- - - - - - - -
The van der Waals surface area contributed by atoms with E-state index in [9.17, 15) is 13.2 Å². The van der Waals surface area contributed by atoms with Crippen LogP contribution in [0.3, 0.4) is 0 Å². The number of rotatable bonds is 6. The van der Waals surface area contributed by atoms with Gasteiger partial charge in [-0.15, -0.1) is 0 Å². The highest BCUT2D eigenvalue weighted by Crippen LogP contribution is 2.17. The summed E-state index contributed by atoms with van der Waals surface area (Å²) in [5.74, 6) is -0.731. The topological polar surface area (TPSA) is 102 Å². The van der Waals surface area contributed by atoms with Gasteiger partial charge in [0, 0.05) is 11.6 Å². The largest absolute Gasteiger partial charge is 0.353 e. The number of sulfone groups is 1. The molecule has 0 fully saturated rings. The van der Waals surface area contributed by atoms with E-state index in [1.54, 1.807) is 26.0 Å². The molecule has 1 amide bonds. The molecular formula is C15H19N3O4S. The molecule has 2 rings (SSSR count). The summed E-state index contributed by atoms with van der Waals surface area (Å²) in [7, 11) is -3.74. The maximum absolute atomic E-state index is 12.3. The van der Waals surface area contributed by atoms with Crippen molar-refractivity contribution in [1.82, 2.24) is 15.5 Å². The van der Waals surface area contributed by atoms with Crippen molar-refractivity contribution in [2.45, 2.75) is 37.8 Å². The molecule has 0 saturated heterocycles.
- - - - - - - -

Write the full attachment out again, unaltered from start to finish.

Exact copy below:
The van der Waals surface area contributed by atoms with E-state index in [9.17, 15) is 13.2 Å². The van der Waals surface area contributed by atoms with Crippen LogP contribution in [0.3, 0.4) is 0 Å². The number of rotatable bonds is 6. The van der Waals surface area contributed by atoms with Gasteiger partial charge in [-0.15, -0.1) is 0 Å². The highest BCUT2D eigenvalue weighted by Crippen LogP contribution is 2.17. The summed E-state index contributed by atoms with van der Waals surface area (Å²) in [5.74, 6) is -0.731. The topological polar surface area (TPSA) is 102 Å². The van der Waals surface area contributed by atoms with Gasteiger partial charge in [0, 0.05) is 11.6 Å². The largest absolute Gasteiger partial charge is 0.353 e. The number of sulfone groups is 1. The molecule has 0 fully saturated rings. The van der Waals surface area contributed by atoms with E-state index in [1.54, 1.807) is 26.0 Å². The molecule has 1 amide bonds. The molecular formula is C15H19N3O4S. The molecule has 2 rings (SSSR count). The summed E-state index contributed by atoms with van der Waals surface area (Å²) in [7, 11) is -3.74. The maximum absolute atomic E-state index is 12.3. The van der Waals surface area contributed by atoms with Crippen molar-refractivity contribution in [1.82, 2.24) is 15.5 Å². The van der Waals surface area contributed by atoms with Crippen molar-refractivity contribution in [2.45, 2.75) is 37.8 Å². The molecule has 0 saturated heterocycles.